Any official effort to close poorly performing
schools should use an objective standard.
This fall, legislators will likely consider a major proposal billed to improve public education in the city of Detroit. The proposal will contain two main components: a financial bailout for Detroit Public Schools and the centralization of all public schools in the city — both conventional and charter schools.
It’s clear that DPS is in dire financial straits. The district is slowly being bankrupted by irresponsible pension costs and is projected to have an accumulated deficit of more than $300 million in 2016. In total, since the late 1990s, DPS has accumulated more than $1.6 billion in general obligation debt.
The state could set an objective threshold, based on student academic gains, that all schools — conventional and charter — would have to meet.
Further, it is impossible to ignore that the district has done a severe academic disservice to students. In 2009, DPS made headlines for posting the lowest-ever scores on the National Assessment of Educational Progress. In fact, the executive director of the Council on Great City Schools said DPS students’ scores were close to what a student would have achieved by randomly guessing at answers. More recently, DPS students scored an average of 16.4 on the ACT, far below what it typically takes for a student to get into one of Michigan’s state universities.
But initial proposals for DPS have gone far beyond what it might take to fix the district. Some people have floated all-encompassing proposals that would dramatically change the operations of both DPS and Detroit-area public charter schools. To make sure the solution fits the problem at hand, it is necessary to consider the financial and academic issues facing DPS separately. Without separating these issues, policymakers may end up with an expensive, sprawling proposal that could create additional layers of bureaucracy, take away individual school autonomy and harm student achievement.
First and foremost, a bailout for DPS is likely unavoidable. Bailout advocates have a point when they argue that past state-appointed emergency managers failed to take the drastic steps needed to address the district’s financial woes. Both Gov. Rick Snyder and a coalition of Detroit organizations have proposed shifting state funds in order to help the district dig itself out from some of its debt. Under the governor’s proposal, DPS would use the $72 million it collects from local property taxes each year to begin paying off some of the debt it has accumulated.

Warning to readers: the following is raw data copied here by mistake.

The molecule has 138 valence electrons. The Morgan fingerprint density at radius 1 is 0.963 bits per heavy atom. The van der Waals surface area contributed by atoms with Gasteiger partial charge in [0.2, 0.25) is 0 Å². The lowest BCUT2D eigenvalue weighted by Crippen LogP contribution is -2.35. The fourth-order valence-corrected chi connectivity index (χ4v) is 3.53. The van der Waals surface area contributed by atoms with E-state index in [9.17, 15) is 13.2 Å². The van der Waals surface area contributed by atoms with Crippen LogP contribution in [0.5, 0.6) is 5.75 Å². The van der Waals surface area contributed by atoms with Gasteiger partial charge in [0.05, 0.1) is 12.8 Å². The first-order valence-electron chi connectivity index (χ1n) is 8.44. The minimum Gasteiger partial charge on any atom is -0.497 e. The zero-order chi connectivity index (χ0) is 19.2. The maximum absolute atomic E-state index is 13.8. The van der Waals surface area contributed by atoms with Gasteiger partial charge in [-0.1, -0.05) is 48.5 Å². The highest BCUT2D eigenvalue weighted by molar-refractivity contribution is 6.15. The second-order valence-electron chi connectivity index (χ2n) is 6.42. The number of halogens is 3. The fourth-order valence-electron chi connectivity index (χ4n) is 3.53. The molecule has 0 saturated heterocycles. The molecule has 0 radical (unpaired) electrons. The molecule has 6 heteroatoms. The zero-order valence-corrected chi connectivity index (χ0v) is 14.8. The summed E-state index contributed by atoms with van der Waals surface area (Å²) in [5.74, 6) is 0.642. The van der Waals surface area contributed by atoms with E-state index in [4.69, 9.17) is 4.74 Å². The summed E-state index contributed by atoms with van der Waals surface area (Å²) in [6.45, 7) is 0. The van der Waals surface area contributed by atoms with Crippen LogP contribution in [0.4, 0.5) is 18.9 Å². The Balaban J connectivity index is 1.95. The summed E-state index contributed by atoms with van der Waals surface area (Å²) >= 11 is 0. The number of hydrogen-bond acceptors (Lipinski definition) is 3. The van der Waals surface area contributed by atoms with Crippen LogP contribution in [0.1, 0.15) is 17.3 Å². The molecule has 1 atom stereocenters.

The more contentious debate is over what should be done to improve school quality in Detroit. Initial proposals put forward use the failure of DPS to argue for increased regulation of charter schools. While it is true that all Detroit schools need to improve, this argument is made despite the fact that the most rigorous studies of Detroit school performance show that charter school students post greater academic gains year after year than their conventional school peers.
To address educational outcomes in Detroit, some have proposed creating a new commission that could determine where charter schools are allowed to open, or even prohibit new ones from opening. In the governor’s plan, a commission appointed by both the governor and the mayor would hire the equivalent of an education czar, who would have broad powers, including the power to force any school to close. This new bureaucracy would effectively duplicate much of the work already undertaken by Michigan’s public universities that authorize charter schools.
A better solution would be to require all schools to achieve some standard of performance. The state could set an objective threshold, based on student academic gains, that all schools — conventional and charter — would have to meet. Schools that failed to meet this threshold for several consecutive years would face closure.
This approach would move evaluation of school quality from making performance decisions before a school even opens to the state using objective criteria to evaluate actual school performance. Many schools have excelled in Detroit after surmounting immense funding difficulties, and with less-seasoned school leaders at that. A central commission would be more likely to stall the opening of such schools than let them try to succeed.
For two decades, Michigan’s school system has empowered parents by giving them the power to pick the best school for their families. While the state may need to bail out DPS to help the district sustain itself, the state should not limit new schools from opening in neighborhoods where families need them the most. Instead, an objective quality threshold should be set for all public schools to make sure that the worst schools are closed.
Audrey Spalding is the director of education policy at the Mackinac Center for Public Policy, a research and educational institute headquartered in Midland, Mich. Permission to reprint in whole or in part is hereby granted, provided that the author and the Mackinac Center are properly cited.